Generally speaking, the embodiments described herein offer techniques for controlling devices in synchronized fashion. Embodiments can be used to determine whether one or more environmental devices exist in a given physical environment. The environmental devices might include temperature control devices, window covers, and illumination devices. The first instance of audiovisual material that is being played in the physical environment is detected. Audiovisual content includes, but is not limited to, video content, augmented reality content, and streaming movie content. Embodiments define an environment at the first playback position of audiovisual content. Embodiments could, for example, analyze metadata from a video content instance to determine whether the video frames depict an arctic scene with dark snowy scenes. Based on the environmental condition, embodiments could control one or more of the environmental devices in the physical environment during playback. A temperature control device, for example, could be controlled to lower the temperature in the environment. Another example is that embodiments could control illumination devices in the physical environment to reduce the intensity of the illumination. This enhances the user experience while listening to the audiovisual content.

Particular embodiments of an immersive storytelling environment are described in this document. This is where a story is played back using interactive devices. To create an immersive, interactive storytelling experience, embodiments can use a variety of storytelling devices that are capable of producing different visual and auditory effects. This system could include several storytelling devices and a controller connected through a network (e.g. an RF communication network). A storytelling device is any device that can enhance a storytelling experience by responding to user input or some stimuli. The controller device could, for example, configure the storytelling devices to respond to a given story context. The controller could, for example, set up a specific storytelling device to produce audiovisual messages in response to a stimulus event (e.g. a user performing a given action) and another stimulus (e.g. the user not performing that action within a time limit). The controller can be either one of the plurality or a standalone device (e.g. a computing device that executes a control program).

Each storytelling device can have different audio output devices, audio processing, and storage capabilities. A first device might have multiple speakers of higher quality and more audio processing and storage capabilities. However, another device could only have one speaker and very limited audio processing. It could be that higher quality speakers, processing, and storage resources are more costly, so it is possible for some storytelling devices to be cheaper.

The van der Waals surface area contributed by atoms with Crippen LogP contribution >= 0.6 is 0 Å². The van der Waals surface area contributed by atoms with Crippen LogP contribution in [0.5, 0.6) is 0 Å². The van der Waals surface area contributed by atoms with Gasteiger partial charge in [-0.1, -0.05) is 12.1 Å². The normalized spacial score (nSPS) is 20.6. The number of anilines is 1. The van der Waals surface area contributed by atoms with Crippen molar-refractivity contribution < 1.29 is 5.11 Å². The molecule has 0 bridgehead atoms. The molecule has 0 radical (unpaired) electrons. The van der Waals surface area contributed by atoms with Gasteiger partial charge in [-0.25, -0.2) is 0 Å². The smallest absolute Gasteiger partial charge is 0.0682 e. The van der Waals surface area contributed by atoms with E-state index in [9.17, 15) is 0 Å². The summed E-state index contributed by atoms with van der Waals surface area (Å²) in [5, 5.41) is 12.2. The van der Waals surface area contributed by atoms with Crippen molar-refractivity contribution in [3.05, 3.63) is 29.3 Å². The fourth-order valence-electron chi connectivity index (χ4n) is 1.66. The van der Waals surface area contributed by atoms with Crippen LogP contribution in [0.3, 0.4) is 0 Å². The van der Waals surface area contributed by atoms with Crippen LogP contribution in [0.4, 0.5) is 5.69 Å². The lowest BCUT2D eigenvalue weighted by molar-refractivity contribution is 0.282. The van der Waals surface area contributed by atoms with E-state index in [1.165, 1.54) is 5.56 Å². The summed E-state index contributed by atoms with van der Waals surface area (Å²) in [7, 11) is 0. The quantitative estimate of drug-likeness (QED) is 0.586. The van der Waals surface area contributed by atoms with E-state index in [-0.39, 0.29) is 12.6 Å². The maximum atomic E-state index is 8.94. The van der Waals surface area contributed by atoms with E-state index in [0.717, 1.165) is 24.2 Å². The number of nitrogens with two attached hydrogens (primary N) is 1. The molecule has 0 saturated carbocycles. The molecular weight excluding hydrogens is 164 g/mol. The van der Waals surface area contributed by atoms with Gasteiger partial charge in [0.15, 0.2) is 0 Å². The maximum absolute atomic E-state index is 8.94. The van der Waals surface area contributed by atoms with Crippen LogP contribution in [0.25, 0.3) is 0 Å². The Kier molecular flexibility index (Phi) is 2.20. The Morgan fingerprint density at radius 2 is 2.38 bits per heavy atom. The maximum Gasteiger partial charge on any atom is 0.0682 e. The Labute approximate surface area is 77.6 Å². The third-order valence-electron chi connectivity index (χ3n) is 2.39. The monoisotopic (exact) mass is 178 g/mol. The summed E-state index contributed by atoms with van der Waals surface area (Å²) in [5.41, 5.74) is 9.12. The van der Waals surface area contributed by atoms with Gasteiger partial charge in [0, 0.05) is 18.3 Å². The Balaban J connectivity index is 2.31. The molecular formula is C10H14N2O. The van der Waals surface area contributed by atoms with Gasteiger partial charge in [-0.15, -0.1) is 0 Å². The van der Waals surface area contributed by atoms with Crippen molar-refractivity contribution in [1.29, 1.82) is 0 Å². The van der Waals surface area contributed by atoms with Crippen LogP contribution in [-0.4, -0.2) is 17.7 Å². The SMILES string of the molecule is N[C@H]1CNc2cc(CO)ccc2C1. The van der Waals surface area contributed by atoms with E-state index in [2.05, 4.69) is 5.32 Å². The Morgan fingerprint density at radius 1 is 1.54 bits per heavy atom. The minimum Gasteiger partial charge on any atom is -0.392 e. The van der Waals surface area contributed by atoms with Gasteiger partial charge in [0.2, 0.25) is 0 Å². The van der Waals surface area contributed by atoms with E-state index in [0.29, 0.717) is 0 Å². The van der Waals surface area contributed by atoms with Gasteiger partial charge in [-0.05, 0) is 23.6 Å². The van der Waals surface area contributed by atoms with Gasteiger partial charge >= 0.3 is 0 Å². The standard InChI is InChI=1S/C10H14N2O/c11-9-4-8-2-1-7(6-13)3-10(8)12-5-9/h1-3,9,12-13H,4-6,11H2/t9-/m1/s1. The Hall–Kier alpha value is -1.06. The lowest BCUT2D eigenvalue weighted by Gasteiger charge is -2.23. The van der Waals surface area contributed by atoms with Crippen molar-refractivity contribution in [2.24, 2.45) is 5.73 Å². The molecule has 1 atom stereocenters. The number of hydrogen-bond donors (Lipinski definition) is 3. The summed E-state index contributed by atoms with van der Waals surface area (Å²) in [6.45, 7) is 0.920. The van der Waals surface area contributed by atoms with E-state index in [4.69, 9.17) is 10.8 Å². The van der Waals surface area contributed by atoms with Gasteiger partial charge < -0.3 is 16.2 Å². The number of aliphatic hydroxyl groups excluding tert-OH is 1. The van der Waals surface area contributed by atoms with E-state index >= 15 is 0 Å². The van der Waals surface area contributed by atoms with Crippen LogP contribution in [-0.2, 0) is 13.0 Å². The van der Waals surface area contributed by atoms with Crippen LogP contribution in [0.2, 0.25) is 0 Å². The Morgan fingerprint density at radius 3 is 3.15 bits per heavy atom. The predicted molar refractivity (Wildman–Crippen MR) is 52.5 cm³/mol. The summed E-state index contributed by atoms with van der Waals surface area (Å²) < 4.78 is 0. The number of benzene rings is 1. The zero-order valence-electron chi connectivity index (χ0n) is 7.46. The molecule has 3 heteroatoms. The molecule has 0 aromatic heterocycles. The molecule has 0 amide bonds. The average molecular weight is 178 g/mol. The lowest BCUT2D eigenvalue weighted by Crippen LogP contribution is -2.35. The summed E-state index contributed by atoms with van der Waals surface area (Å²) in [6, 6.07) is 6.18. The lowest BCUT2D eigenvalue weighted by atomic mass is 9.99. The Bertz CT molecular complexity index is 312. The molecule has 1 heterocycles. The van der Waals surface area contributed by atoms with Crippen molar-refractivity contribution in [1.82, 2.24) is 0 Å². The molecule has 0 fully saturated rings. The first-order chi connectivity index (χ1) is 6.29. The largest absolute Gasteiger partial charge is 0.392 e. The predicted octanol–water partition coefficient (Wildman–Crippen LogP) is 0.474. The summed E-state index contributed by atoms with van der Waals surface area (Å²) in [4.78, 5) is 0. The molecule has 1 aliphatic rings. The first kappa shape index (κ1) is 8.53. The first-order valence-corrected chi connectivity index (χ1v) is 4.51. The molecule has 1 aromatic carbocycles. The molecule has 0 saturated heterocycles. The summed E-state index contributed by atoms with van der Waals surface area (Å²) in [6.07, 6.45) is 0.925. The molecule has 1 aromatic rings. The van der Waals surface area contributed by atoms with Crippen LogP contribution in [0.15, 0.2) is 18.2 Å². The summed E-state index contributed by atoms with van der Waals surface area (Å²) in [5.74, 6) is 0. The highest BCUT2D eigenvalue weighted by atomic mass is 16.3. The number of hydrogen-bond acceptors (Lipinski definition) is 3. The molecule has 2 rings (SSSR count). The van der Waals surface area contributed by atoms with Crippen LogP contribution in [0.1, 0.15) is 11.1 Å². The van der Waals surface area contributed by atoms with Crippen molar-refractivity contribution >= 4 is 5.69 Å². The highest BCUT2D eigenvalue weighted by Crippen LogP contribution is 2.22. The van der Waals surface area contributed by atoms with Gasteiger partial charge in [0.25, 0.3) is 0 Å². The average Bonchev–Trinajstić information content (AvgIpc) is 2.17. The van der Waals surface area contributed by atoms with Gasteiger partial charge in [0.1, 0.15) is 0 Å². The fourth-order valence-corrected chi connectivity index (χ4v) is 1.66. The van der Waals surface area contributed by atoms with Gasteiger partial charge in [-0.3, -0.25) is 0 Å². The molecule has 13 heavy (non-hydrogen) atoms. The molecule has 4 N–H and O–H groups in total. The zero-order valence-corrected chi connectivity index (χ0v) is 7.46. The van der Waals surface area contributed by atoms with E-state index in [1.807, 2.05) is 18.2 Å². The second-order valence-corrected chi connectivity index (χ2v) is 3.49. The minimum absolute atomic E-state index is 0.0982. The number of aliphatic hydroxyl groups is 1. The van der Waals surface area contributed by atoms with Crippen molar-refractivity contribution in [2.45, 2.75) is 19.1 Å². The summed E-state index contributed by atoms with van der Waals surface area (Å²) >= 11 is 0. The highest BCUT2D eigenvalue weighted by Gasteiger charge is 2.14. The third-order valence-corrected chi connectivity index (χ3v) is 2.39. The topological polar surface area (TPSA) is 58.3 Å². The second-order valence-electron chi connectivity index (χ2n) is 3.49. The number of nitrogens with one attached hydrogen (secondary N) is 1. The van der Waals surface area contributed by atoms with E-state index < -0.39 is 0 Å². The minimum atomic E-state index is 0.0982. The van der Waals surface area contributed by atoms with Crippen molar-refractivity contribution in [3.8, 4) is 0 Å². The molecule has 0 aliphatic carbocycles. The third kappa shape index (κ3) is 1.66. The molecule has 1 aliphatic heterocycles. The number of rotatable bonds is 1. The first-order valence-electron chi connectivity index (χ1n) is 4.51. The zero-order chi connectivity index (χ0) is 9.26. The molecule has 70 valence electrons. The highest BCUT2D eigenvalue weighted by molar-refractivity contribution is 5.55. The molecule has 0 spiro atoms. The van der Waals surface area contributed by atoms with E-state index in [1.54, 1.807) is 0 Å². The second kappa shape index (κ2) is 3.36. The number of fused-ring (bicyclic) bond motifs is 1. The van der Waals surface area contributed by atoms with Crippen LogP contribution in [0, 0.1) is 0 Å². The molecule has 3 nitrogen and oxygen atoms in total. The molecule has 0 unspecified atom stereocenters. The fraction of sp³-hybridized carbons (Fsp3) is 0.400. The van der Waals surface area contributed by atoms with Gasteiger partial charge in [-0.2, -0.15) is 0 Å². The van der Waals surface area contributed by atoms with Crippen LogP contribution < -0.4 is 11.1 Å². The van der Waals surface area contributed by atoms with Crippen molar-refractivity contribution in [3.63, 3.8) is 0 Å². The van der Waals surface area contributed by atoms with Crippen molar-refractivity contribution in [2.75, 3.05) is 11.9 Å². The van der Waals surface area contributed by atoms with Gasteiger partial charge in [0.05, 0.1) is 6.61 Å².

As such, audio effects with higher quality sounds may be played on a specific storytelling device’s hardware than when they are played on a device that has less hardware. Embodiments can adjust audio output to fit the purpose of a story, so that the best device for delivering certain sound effects is chosen. A particular audio effect could be used to represent the voice of a robotic assistant giving instructions or updating the player in the story. The story’s robotic assistant character cannot be represented by any storytelling device. Therefore, it may be appropriate to use the audio effect to represent the voice of the robot assistant through any number of storytelling devices. Embodiments could choose the best-suited storytelling device to output the audio effects with the highest quality (e.g. the device that has the best storage, processing, and speakers capabilities for the specific audio effect) and instruct the device to do so. These devices can also be chosen dynamically during the story. For example, a new device may be brought into the area where the story is being told, or a device loses its battery power, etc

Additionally in some cases, the storytelling devices can work together to produce a specific sound effect. One sound effect can be output to multiple devices at once, in order for the user to experience stereophonic surround-sound. To avoid phase cancellation between sound effects, it is possible to introduce a slight delay in the playback of the sound effect on multiple devices. Another way to make the sound effect more distinct is to set the devices to emit it with a longer delay. In a story where the user is placed in a bee hive and the sounds of bees buzzing are being produced by the different storytelling devices, each device could output the sound effect of bees buzzing with a delay between each device’s output. This would make the sound appear to be moving around the environment. The sound of the bee buzzing can create an immersive auditory experience by placing the user between the different storytelling devices. This could enhance the realism of a story and make it more real.

Additionally embodiments can also include augmented reality devices along with different storytelling devices as part a augmented reality gaming environment. An augmented reality device is any device that can display a real-time view in real time of a real-world environment and alter elements. An augmented reality device, which is not a virtual reality device, displays a view in real-world but augments elements with computer graphics technology. An augmented reality device could include a camera (or multiple cameras) that captures a view of the real world environment. It may also include hardware and software to augment the scene. An augmented reality device might capture images of a coffee cup on top of a table and modify them so that the cup appears animated. The user can then view the modified images in real time. The user can see an augmented view of their real-world surroundings when they look at the augmented reality devices.